Results tagged ‘ Astros ’
‘Twas the week before college, and action was dead. So I went to dear Citi. What’s wrong with my head?
I travelled with my neighbor, Greg Barasch, on the subway to the game. There began the motif of this game: fun people, bad baseball.
When we got to the gates, he went ahead and bought a student ticket for himself and Zack Hample. Meanwhile, I met a kid by the name of Michael who told me he had read this blog. I stupidly didn’t get a picture of all four of us before the gates opened, but I wanted to include Michael in the entry somehow, so….yeah. After that I got some free pudding the outside the Jackie Robinson Rotunda.
After I got in the gates, it didn’t take me long to miss my first ball of the day:
I had gone down to the first row to ask Josh Edgin for a ball. Just as I was leaning down, to cup my hands and yell at him, I saw a ball get hit to my right. Just to my right was the guy in blue in the last picture. I figured he would still be trying to get the ball from Edgin, so I hopped into the row behind him and got right to the spot I thought the ball was going. As I was tracking the ball, I saw him and his glove starting to reach up. He missed the ball, but deflected oh so slightly so that the ball that previously would have gone into the pocket of my glove hit the side of my glove and bounced two rows behind me. Greg had an eye out for this ball, so when it landed in the seats, he was already running for the ball and grabbed it.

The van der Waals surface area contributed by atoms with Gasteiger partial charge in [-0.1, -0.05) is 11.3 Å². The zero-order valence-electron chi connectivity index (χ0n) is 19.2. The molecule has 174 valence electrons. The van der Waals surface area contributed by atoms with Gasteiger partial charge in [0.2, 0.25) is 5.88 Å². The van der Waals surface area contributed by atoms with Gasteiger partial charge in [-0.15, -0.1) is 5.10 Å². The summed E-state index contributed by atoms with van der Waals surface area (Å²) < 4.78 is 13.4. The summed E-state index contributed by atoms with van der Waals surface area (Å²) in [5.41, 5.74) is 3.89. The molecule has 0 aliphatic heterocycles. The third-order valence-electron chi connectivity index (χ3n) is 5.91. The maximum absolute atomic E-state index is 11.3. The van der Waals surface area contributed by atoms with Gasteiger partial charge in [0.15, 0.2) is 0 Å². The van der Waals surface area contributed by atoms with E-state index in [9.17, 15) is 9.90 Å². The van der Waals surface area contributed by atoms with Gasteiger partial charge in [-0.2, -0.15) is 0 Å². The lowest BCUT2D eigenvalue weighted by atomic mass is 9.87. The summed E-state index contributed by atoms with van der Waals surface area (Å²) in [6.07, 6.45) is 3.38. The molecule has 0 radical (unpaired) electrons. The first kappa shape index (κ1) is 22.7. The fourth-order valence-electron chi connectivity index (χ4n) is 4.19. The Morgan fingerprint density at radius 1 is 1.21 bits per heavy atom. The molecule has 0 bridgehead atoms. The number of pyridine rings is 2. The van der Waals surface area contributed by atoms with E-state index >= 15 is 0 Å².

When the gates opened, Greg and I took the left field seats and Zack took the seats in upper right field. That meant until Zack showed up in the section, I had this view of the “action” (if you can call Mets-Astros BP action):
Meanwhile, Zack had moved from right field to center field and got Dave Raceniello to toss him a ball:
That meant I was the only one not on the board yet.
I figured I would just go ask for a toss-up in center field:
There, I got my first look at the Mets’ All-Star game logo:
I don’t know what I think of the logo, but I can tell you with 90% certainty that unless I miraculously don’t have to pay for my ticket, I’m not going to the All-Star Game at Citi Field. I definitely don’t want to pay an extra-expensive ticket just to go to an extra-packed Citi Field. That and I kind of want my first All-Star Game to be at Target Field. Sure it’s a pretty bad stadium for snagging balls, but at least through two games, it actually feels like home in the same way that Nationals Park sort of does. I don’t know why, but I can only maybe say this for Yankee Stadium and definitely can’t for Citi Field.
Anyway, I don’t think you’re here to hear me talk about future plans. You’re here for the snagging (or lack thereof):
While I was in the center field seating, a ball got hit to Brandon Barnes (an Astros outfielder). I didn’t know his name, so I just gave him a generic request and he loft the ball to me as is shown by the arrow. It was a pretty good throw.
Then began the “nothingness”. First of all, if you don’t know, the Astros are a team of a bunch of guys who have maybe been in the major leagues for a year. On top of that, almost all of them had their warm-up jerseys on. Basically, they were indistinguishable from each other, so I had no clue who was who. The next thing is I made the mistake of standing behind this guy: